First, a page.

Steve Lafleur: We'll probably be fine, actually
I’m not a gambling man. But you have to respect trends. Especially when they last for centuries.
By: Steve Lafleur
There has been a lot of pessimism in the air lately. With all that has happened over the last few years, it’s understandable why people are focused on the negatives. I think we’ll probably be fine, though.
It’s easy to worry about the current thing. During the Industrial Revolution people worried that machines would permanently displace human labour. In the 1950s people worried about the threat of nuclear war. In the 1970s it was the fear of overpopulation. In 1999 it was Y2K. Now it’s, well … everything. A global pandemic, a shooting war in Europe, inflation. Not hard to find something to be worried about.
That isn’t to say that we don’t have problems (we do). A lot of the things we fret about are, for lack of a better term, transitory. Some are longer term and structural. The most obvious is climate change. One that doesn’t get as much attention is demographics.
One of your Line editors is worried about population decline. Jen Gerson recently claimed in these pages that demographic collapse is the biggest existential risk faced by humanity. I’m not sure whether I’d put it at the top of the list, but I have no doubt that an aging population combined with a declining birth rate could lead to labour shortages and constrain the ability of governments around the world to finance public spending.
The thorny part of this, which she points out, is that it’s a global issue. That means that immigration isn’t necessarily going to bail us out. So demographics are a real challenge.
However, I don’t think it’s insurmountable. I’m not saying this because I have a specific solution to address these challenges. But there are two long-term charts that help me sleep at night.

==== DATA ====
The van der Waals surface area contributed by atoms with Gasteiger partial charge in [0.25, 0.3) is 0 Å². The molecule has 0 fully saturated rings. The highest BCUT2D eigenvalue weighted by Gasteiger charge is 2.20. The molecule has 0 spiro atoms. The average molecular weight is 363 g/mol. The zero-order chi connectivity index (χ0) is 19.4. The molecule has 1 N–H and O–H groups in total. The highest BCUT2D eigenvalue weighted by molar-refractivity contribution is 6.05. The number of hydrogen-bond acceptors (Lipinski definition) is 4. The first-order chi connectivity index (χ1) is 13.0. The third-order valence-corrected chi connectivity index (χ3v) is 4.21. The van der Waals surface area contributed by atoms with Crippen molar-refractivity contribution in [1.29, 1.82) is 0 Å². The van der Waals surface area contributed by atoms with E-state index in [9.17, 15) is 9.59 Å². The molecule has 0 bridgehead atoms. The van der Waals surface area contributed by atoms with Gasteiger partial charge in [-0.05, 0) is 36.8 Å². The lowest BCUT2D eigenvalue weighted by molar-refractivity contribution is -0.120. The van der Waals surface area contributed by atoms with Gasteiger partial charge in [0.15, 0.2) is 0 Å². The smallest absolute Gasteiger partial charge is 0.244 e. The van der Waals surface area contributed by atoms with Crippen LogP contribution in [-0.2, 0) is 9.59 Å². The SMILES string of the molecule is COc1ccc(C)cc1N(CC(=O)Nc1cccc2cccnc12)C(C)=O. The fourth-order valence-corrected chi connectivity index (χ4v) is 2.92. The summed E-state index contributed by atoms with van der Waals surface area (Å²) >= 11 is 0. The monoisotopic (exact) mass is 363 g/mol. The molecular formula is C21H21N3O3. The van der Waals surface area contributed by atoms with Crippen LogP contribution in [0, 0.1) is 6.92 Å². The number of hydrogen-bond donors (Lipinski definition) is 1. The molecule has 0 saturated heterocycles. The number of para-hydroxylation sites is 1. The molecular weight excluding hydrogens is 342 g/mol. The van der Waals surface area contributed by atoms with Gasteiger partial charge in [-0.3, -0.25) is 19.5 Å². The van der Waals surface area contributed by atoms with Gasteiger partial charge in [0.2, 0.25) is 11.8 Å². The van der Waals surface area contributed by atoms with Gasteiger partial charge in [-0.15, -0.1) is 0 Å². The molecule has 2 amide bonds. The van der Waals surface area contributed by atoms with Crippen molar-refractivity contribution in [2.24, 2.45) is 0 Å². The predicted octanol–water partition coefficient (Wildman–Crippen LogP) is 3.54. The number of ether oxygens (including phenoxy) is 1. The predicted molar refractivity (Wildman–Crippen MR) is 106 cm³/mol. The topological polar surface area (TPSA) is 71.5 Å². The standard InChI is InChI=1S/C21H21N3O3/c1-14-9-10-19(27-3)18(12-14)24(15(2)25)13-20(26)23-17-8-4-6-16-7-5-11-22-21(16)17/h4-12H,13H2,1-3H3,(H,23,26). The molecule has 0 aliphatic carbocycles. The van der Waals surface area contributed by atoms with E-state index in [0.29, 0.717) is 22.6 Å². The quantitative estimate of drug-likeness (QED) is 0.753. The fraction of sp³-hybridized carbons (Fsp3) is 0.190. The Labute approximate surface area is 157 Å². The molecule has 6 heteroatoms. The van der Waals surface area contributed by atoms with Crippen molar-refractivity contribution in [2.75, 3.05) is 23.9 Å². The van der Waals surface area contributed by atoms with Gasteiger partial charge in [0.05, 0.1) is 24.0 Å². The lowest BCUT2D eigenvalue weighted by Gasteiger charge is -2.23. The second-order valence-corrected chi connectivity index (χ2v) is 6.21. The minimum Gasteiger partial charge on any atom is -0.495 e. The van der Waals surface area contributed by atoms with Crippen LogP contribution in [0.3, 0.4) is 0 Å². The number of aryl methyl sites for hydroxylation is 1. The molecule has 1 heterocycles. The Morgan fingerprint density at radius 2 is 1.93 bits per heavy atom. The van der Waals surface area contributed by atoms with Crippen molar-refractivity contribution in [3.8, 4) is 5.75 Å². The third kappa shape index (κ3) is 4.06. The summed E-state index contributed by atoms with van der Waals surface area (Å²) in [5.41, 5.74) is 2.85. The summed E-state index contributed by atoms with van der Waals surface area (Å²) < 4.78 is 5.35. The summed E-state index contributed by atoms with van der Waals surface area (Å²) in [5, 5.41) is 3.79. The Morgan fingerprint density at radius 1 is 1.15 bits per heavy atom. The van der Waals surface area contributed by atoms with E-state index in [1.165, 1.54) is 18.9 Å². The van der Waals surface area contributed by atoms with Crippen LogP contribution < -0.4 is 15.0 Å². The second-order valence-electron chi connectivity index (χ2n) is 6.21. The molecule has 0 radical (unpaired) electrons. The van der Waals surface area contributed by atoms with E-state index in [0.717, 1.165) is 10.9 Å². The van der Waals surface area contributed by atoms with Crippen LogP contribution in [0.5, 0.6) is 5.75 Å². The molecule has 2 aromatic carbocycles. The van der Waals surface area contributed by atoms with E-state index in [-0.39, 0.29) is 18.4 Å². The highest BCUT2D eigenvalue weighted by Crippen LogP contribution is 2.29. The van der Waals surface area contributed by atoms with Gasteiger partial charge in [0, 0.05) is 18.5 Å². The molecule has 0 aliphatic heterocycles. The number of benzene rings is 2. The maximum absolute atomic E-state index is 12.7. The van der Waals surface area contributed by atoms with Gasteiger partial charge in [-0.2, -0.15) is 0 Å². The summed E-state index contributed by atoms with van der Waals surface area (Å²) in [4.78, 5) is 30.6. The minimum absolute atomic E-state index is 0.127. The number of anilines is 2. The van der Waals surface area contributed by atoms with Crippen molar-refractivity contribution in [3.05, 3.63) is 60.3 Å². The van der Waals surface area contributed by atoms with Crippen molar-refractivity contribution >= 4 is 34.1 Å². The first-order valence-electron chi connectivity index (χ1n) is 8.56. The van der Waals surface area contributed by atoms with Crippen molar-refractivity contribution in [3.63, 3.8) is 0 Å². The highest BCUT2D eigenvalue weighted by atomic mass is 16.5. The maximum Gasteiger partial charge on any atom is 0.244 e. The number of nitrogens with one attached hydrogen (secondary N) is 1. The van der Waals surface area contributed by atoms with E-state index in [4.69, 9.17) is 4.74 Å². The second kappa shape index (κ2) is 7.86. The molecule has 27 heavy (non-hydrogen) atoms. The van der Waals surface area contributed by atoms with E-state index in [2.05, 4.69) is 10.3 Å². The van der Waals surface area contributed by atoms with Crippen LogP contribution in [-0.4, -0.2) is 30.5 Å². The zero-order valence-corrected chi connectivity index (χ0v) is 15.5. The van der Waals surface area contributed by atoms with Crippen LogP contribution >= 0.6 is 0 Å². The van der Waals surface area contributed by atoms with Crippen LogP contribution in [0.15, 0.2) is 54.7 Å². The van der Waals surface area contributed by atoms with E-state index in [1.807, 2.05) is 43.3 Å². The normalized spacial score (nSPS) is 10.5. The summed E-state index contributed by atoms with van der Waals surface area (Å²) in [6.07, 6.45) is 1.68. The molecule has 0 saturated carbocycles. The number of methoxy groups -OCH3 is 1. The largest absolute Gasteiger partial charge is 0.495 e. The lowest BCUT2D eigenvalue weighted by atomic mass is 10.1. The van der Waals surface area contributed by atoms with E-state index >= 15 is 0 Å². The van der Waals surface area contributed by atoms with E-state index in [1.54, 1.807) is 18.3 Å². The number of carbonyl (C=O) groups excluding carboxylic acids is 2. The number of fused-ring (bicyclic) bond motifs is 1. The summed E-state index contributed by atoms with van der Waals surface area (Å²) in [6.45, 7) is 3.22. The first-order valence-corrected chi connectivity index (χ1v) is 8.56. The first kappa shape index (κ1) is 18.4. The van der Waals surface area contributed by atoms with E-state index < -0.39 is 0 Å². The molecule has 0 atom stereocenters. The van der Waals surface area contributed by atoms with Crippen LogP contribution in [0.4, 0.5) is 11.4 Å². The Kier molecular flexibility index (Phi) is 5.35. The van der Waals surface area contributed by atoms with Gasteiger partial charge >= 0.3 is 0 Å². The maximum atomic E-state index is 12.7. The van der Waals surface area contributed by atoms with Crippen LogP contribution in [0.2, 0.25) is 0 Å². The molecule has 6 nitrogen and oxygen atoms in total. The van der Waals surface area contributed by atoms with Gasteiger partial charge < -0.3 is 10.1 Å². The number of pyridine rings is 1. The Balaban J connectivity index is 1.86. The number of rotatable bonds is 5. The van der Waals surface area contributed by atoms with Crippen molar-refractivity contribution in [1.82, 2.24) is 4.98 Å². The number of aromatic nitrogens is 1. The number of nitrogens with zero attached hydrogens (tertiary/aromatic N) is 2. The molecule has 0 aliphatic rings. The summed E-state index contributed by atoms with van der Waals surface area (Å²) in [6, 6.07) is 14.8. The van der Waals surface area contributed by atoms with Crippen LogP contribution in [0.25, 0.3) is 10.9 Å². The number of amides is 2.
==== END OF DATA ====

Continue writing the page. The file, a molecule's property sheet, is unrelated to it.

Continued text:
The first chart is GDP per capita from 1820 to 2018. GDP per capita rose globally from $1,102 to $15,212 over that period. The change is even more dramatic if we look at a wealthy country like Canada. We went from $1,441 to $44,869 over that period, adjusted for inflation.
That’s a hard chart to bet against. Sure, there are dips here and there. But over time, per capita GDP has steadily trended upwards. Even though growth in developed countries has slowed to around two per cent per year in recent decades, that growth compounds.
Of course, GDP isn’t everything. It’s one of the handier ways to represent the rate of change of progress over time. But it’s not everything. So let’s look at another chart. Also a pretty good looking chart, right?
This one is global life expectancy between 1800 and 2021. Even after COVID trimmed life expectancy (hopefully temporarily), global life expectancy has increased about 2.5 times over that period. In Canada, life expectancy increased from 39 to 82.7 between 1831 and 2021 — more than double.
I’m not a gambling man. But you have to respect trends. Especially when they last for centuries. The trend is your friend, as they say, and the long-term trends in health and productivity are very good.
The changes in health and wealth over time are hard to fully appreciate. Had I been an adult in 1831 I’d probably be working a field somewhere with my bare hands, eking out a subsistence living (around $1,600 a year, adjusted for inflation). Statistically, I’d have been lucky to live to 40. Though given living conditions back then, I might have welcomed the sweet reprieve of death.
Today I statistically have another 40 or so years, I’ve got a nice apartment, access to public transit that frequently works, and all this cool stuff that lets me shoot my terrible opinions into your inbox (I’m not Al Gore — I can’t explain how this stuff works). That sounds a lot better than rotting in a ditch at 39.